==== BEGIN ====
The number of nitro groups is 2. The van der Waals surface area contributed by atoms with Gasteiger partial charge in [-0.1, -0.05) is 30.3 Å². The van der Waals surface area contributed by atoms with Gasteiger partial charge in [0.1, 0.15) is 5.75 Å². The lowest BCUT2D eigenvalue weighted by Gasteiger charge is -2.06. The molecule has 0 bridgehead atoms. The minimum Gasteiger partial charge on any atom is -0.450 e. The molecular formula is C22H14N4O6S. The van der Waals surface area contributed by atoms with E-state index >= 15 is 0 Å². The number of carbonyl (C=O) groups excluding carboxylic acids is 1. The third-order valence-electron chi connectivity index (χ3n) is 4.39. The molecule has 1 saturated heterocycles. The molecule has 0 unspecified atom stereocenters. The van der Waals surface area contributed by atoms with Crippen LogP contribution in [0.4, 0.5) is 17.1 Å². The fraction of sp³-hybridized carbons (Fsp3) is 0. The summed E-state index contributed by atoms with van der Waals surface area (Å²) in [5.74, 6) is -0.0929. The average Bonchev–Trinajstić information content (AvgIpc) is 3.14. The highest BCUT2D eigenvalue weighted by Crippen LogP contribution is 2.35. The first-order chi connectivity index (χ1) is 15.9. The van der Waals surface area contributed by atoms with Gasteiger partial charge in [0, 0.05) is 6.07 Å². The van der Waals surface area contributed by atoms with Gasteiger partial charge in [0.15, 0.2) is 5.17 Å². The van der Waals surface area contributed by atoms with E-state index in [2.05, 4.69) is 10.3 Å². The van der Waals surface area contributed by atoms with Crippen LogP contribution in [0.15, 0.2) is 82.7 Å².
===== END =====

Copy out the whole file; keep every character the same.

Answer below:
The number of nitro groups is 2. The van der Waals surface area contributed by atoms with Gasteiger partial charge in [-0.1, -0.05) is 30.3 Å². The van der Waals surface area contributed by atoms with Gasteiger partial charge in [0.1, 0.15) is 5.75 Å². The lowest BCUT2D eigenvalue weighted by Gasteiger charge is -2.06. The molecule has 0 bridgehead atoms. The minimum Gasteiger partial charge on any atom is -0.450 e. The molecular formula is C22H14N4O6S. The van der Waals surface area contributed by atoms with E-state index >= 15 is 0 Å². The number of carbonyl (C=O) groups excluding carboxylic acids is 1. The third-order valence-electron chi connectivity index (χ3n) is 4.39. The molecule has 1 saturated heterocycles. The molecule has 0 unspecified atom stereocenters. The van der Waals surface area contributed by atoms with Crippen LogP contribution in [0.4, 0.5) is 17.1 Å². The fraction of sp³-hybridized carbons (Fsp3) is 0. The summed E-state index contributed by atoms with van der Waals surface area (Å²) in [5.74, 6) is -0.0929. The average Bonchev–Trinajstić information content (AvgIpc) is 3.14. The highest BCUT2D eigenvalue weighted by Crippen LogP contribution is 2.35. The first-order chi connectivity index (χ1) is 15.9. The van der Waals surface area contributed by atoms with Gasteiger partial charge in [0, 0.05) is 6.07 Å². The van der Waals surface area contributed by atoms with Gasteiger partial charge in [0.15, 0.2) is 5.17 Å². The van der Waals surface area contributed by atoms with E-state index in [2.05, 4.69) is 10.3 Å². The van der Waals surface area contributed by atoms with Crippen LogP contribution in [0.15, 0.2) is 82.7 Å².